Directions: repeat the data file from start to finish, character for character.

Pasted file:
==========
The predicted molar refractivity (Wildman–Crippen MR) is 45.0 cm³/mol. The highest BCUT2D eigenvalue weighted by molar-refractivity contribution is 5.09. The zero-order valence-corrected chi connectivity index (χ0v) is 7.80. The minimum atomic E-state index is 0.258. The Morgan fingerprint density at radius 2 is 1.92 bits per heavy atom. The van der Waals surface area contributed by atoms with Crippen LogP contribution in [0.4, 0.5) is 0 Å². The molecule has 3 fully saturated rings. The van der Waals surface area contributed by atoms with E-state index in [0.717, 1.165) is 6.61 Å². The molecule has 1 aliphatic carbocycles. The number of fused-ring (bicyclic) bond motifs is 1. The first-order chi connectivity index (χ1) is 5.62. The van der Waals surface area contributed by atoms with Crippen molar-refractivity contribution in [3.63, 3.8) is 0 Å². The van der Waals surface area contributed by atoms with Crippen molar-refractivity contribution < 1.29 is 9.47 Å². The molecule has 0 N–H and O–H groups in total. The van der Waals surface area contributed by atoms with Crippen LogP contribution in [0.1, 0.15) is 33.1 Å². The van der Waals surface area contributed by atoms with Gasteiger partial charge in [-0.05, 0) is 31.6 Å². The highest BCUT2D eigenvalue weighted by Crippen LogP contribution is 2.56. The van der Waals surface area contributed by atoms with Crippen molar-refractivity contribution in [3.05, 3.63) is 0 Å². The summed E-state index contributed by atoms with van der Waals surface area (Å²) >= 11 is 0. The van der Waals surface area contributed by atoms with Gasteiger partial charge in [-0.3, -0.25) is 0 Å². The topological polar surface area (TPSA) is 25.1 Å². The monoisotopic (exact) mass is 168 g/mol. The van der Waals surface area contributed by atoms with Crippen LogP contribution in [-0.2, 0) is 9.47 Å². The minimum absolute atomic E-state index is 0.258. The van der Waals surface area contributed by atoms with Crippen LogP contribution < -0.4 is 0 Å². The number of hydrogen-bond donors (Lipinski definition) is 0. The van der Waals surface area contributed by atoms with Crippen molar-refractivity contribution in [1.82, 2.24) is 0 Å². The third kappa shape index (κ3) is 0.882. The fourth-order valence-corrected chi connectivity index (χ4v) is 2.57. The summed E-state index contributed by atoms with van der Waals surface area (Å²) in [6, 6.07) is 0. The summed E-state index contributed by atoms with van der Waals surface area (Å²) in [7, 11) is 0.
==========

The predicted molar refractivity (Wildman–Crippen MR) is 45.0 cm³/mol. The highest BCUT2D eigenvalue weighted by molar-refractivity contribution is 5.09. The zero-order valence-corrected chi connectivity index (χ0v) is 7.80. The minimum atomic E-state index is 0.258. The Morgan fingerprint density at radius 2 is 1.92 bits per heavy atom. The van der Waals surface area contributed by atoms with Crippen LogP contribution in [0.4, 0.5) is 0 Å². The molecule has 3 fully saturated rings. The van der Waals surface area contributed by atoms with E-state index in [0.717, 1.165) is 6.61 Å². The molecule has 1 aliphatic carbocycles. The number of fused-ring (bicyclic) bond motifs is 1. The first-order chi connectivity index (χ1) is 5.62. The van der Waals surface area contributed by atoms with Crippen molar-refractivity contribution in [3.63, 3.8) is 0 Å². The van der Waals surface area contributed by atoms with Crippen molar-refractivity contribution < 1.29 is 9.47 Å². The molecule has 0 N–H and O–H groups in total. The van der Waals surface area contributed by atoms with Crippen LogP contribution in [0.1, 0.15) is 33.1 Å². The van der Waals surface area contributed by atoms with Gasteiger partial charge in [-0.05, 0) is 31.6 Å². The highest BCUT2D eigenvalue weighted by Crippen LogP contribution is 2.56. The van der Waals surface area contributed by atoms with Crippen molar-refractivity contribution in [3.05, 3.63) is 0 Å². The summed E-state index contributed by atoms with van der Waals surface area (Å²) >= 11 is 0. The van der Waals surface area contributed by atoms with Gasteiger partial charge in [-0.3, -0.25) is 0 Å². The topological polar surface area (TPSA) is 25.1 Å². The monoisotopic (exact) mass is 168 g/mol. The van der Waals surface area contributed by atoms with Crippen LogP contribution in [-0.2, 0) is 9.47 Å². The minimum absolute atomic E-state index is 0.258. The van der Waals surface area contributed by atoms with Crippen LogP contribution < -0.4 is 0 Å². The number of hydrogen-bond donors (Lipinski definition) is 0. The van der Waals surface area contributed by atoms with Crippen molar-refractivity contribution in [1.82, 2.24) is 0 Å². The third kappa shape index (κ3) is 0.882. The fourth-order valence-corrected chi connectivity index (χ4v) is 2.57. The summed E-state index contributed by atoms with van der Waals surface area (Å²) in [6, 6.07) is 0. The summed E-state index contributed by atoms with van der Waals surface area (Å²) in [7, 11) is 0.